This material was originally published in Journal of Social Work Practice 2016, Vol. 30, pp. 115-228. The book has an index that was probably not in the journal.
This book made me sit up and take notice. I found that having things described from the slightly different angle that is the social work perspective was refreshing and provided some new insights. I was particularly interested in the use of Schwartz Rounds and the deliberate steps taken to promote containment. Anyone who works in palliative care will benefit from reading this little book and, I think, will enjoy it along the way.
I must say I was a little surprised when I looked up the prices on Amazon.
(Roger Woodruff, March 2018)
Lori A. Roscoe and David P. Schenck
Springer International Publishing AG, 2017
199 pp, hardcover
RRP 90.94€, £67.99, $US109.00
Also available: ebook
This is a collection of 16 real-life cases exploring the complex range of issues inherent in end-of-life medical care. The authors are at pains to emphasize how complicated things can get, although I doubt anyone reading this newsletter needs any convincing.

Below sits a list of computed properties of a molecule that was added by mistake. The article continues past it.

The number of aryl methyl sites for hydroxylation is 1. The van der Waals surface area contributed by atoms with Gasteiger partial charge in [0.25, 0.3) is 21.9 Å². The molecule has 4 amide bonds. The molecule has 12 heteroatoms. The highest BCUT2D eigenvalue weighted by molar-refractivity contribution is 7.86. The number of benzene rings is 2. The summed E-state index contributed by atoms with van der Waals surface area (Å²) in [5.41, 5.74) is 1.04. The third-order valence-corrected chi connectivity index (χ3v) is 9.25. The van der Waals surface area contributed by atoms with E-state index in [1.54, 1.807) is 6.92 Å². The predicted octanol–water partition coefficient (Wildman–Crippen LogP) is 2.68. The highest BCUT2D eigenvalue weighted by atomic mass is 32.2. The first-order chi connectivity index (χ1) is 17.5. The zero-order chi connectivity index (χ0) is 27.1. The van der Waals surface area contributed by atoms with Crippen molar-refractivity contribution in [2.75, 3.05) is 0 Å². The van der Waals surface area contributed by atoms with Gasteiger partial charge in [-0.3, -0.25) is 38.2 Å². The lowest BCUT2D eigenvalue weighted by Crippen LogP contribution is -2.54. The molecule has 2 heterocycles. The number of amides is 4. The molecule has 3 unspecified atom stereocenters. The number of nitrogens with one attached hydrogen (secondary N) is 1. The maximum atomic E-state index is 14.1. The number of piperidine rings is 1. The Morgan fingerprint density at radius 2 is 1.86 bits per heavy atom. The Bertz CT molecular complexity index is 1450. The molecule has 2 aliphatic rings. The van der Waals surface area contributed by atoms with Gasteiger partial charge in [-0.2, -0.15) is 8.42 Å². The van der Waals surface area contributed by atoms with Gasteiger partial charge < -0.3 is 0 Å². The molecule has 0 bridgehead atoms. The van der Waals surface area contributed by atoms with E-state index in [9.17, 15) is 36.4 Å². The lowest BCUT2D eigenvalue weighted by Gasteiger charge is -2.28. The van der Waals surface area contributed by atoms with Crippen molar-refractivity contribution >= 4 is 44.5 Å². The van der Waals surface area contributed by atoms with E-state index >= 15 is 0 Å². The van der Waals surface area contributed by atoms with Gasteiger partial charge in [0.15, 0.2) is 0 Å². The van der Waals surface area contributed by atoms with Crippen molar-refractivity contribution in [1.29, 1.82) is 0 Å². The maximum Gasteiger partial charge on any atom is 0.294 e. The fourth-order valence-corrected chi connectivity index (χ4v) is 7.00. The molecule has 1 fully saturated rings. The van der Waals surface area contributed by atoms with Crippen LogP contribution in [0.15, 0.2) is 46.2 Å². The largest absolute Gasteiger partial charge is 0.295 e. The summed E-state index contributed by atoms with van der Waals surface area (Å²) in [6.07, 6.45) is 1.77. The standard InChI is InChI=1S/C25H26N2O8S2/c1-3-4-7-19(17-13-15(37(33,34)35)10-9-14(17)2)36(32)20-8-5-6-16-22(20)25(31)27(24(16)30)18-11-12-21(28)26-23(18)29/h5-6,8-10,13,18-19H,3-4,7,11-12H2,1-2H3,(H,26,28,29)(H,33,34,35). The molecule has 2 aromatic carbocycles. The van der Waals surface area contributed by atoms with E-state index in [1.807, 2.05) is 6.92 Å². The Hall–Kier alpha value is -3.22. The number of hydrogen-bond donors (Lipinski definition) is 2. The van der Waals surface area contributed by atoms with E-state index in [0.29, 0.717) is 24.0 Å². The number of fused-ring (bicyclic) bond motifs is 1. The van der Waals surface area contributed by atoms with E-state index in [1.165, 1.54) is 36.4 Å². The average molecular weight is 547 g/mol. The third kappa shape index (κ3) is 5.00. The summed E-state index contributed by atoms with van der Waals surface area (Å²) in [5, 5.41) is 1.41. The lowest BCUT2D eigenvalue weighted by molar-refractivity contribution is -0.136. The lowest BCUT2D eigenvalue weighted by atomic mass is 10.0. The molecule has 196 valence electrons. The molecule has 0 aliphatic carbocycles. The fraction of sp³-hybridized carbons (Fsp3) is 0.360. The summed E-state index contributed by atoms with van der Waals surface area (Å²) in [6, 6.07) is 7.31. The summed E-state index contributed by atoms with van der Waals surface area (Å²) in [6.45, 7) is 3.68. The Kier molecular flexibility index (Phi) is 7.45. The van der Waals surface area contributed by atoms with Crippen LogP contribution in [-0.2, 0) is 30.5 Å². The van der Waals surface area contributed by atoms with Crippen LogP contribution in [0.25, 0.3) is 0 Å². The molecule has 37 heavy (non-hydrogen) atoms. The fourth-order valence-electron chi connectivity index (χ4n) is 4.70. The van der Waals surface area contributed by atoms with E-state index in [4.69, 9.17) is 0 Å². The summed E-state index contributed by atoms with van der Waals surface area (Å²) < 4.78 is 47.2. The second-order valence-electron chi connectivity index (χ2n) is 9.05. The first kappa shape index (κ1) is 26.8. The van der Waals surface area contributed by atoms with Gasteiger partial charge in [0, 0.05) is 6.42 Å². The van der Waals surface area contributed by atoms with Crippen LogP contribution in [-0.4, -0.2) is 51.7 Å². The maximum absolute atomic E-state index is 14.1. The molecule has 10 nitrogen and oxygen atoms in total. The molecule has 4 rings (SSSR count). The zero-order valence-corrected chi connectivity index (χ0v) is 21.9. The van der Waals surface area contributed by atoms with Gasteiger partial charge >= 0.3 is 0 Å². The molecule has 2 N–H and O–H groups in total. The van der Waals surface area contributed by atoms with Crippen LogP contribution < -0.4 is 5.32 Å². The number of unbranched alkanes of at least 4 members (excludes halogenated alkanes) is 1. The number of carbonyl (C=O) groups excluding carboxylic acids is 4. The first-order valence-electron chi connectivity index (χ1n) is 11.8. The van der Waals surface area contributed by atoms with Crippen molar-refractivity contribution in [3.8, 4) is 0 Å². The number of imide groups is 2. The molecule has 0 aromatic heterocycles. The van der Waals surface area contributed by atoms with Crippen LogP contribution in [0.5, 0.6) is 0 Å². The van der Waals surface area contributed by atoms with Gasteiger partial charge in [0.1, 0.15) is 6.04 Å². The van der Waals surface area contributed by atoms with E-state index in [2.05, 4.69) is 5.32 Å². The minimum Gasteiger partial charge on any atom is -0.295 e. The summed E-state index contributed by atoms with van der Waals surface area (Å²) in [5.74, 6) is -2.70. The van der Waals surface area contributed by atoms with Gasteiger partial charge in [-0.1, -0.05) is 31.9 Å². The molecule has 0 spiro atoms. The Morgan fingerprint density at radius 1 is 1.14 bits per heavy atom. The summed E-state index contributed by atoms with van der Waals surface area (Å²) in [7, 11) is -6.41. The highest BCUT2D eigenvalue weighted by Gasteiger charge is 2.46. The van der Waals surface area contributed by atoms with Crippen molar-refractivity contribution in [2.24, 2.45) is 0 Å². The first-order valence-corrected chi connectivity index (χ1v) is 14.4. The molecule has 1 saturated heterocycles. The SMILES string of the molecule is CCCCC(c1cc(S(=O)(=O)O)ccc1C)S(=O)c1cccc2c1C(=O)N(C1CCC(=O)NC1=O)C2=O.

It is divided into three sections. The first deals with complex issues related to pregnancy, newborns, and young children — the pregnant woman dying of tongue cancer, young parents facing difficult decisions regarding treatment for neonates with congenital abnormalities that may be further complicated by religious or cultural views, the four-year-old with incurable cancer whose parents insisted on ongoing intensive therapy, and a story involving post-mortem sperm retrieval. Each case includes the clinical history and a list of suggested discussion points, followed by two critiques: one focused on the ethical problems, the other on communication issues.